In Season 1 of the Agile Attorney Podcast, we are focusing on the Voice of the Client. I am bringing you the stories of real people in their own voice talking about the challenges and successes they have had dealing with lawyers. You can listen to the episode in your favorite podcast app using one of these links: Apple Podcasts; Spotify; Google Podcasts; Stitcher; Overcast; PocketCasts; YouTube (with subtitles).
Today we’re re-visiting family law by hearing from Jason, who thought he and his ex-wife were on the cusp of an amicable divorce. But he eventually came to feel like the legal system was set up, either by rule or by custom or both, to put him and his wife in an adversarial posture. As he puts it later in the interview, “It was not a contentions divorce, but it was a contested one, and it became more contentious as time went on which fueled the fire and kept it going.”
The thing I hope lawyers really listen for in this episode is what I see as a giant disconnect between Jason’s expectations of what kind of support he’d get from his lawyer versus how she actually approached his case. And this is a lawyer he liked, but where he was looking for basic information on what to expect and how to navigate his case, his lawyer kept him at arms length and, as it seems to me, acted more like a technician than a caregiver.
This, for me, is an example of something I see all the time with lawyers who work in the people law sector. The lawyer tends to think that their clients want a “do it for me” approach, where the lawyer gets all of the information and takes care of the legal stuff, but the client is left sort of in the dark about what is actually happening. And while there may be clients who are looking for that approach, I think they’re in the minority.
I think what most clients really want is a “do it with me” approach, where the legal team really involves the client and engages with them throughout the process so that they really understand what’s going on and aren’t dependent on the lawyer for information. Another thing Jason says in this interview really stuck with me: “I can’t afford to ask my attorney questions.” To me—and to Jason—that’s just not right.
On another level, though, his lawyer (and his ex-wife’s lawyer) followed the typical lawyer playbook with respect to hourly billing—yet another reason why I think hourly work is inherently incompatible with a good client experience.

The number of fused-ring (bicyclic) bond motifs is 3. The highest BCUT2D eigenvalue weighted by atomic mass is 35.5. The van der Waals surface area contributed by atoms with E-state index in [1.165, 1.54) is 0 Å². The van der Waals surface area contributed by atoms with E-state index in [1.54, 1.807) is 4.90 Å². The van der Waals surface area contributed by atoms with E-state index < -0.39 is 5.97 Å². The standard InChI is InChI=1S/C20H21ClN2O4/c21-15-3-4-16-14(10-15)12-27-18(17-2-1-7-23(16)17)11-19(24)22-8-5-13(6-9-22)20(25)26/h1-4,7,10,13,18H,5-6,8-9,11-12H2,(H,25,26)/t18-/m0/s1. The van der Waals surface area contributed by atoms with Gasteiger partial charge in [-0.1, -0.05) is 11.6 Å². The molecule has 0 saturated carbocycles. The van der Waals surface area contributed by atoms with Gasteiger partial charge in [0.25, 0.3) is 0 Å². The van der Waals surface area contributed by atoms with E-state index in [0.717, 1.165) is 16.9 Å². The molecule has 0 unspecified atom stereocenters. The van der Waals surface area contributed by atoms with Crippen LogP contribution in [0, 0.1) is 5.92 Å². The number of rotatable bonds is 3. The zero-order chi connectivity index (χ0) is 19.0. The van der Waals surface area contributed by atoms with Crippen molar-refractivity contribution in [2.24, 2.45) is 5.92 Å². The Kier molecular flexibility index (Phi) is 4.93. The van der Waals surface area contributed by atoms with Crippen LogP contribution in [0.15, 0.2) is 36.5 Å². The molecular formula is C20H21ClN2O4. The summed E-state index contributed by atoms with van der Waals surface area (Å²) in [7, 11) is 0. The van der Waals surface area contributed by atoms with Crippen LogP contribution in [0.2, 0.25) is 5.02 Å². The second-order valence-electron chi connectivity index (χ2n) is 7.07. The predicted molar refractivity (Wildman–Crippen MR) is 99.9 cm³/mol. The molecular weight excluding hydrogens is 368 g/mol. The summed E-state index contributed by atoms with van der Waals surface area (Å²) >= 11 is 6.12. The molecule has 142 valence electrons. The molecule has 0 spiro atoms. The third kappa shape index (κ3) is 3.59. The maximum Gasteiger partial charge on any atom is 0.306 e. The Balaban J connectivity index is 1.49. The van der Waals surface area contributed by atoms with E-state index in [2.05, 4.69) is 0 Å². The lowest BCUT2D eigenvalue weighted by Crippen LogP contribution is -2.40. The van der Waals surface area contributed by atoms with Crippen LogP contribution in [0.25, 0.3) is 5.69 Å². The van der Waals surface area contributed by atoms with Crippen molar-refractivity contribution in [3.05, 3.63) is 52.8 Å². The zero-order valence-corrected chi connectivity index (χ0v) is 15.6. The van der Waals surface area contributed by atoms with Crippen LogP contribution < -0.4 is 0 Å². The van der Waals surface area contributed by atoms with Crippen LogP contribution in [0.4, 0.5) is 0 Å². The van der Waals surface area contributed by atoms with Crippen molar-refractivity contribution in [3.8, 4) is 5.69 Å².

I won’t go too far down that rabbit hole right now except to say that if you’re one of those attorneys who is thinking “yeah, but hourly is the only way that I can protect myself from too much risk, “ you’re not only wrong, you probably need to get over yourself a little. There are tons of attorneys out there doing phased flat fees, subscriptions, and using other pricing models that better align with client expectations AND will actually result in more profitable practices. Yes, even in litigation and family law. But that’s a topic for another episode. In fact, if you want to debate me on the merits of hourly billing—get in touch and we’ll have it out.
But for now, I really encourage you to listen to what Jason has to say about his experiences finding, working with, and ultimately losing his lawyer when he runs out of money, and also the resourceful ways he taught himself how to handle his own case when he had no other choice.
One other thing to close this one out…
One of the principles of accessible design is that by making systems more accessible for the most challenged users, you wind up improving outcomes for everyone. Yes ramps around staircases are essential if you’re in a wheelchair, but they also are a huge benefit if you’re pushing a stroller, sprained your ankle as a weekend warrior, or even if you’re an elite athlete who just happened to run a marathon yesterday.
The same goes for better designing access into the legal system. I’ve said many times that, at its core, the access to justice gap is an accessibility problem. And if we design the system to be more accessible for people who are representing themselves, we will also make things better for lawyers—and more affordable for their clients—along the way.
I want to extend a special shout out and thank you to IAALS, the Institute for the Advancement of the American Legal System, who connected me with Jason for this episode. You can learn more about them and their fantastic work on their website. And also a shout out to all of the amazing legal librarians and court facilitators who help everyday people protect their rights in the civil justice system.
Stay tuned through the end of the interview to learn how you can craft the ultimate law firm mission statement that will help you focus your practice on finding that perfect niche that solves the right kinds of problems for the people and communities you truly care about.
I’d love to hear what you think, so please listen to the episode and then drop me a line via email or on social media.
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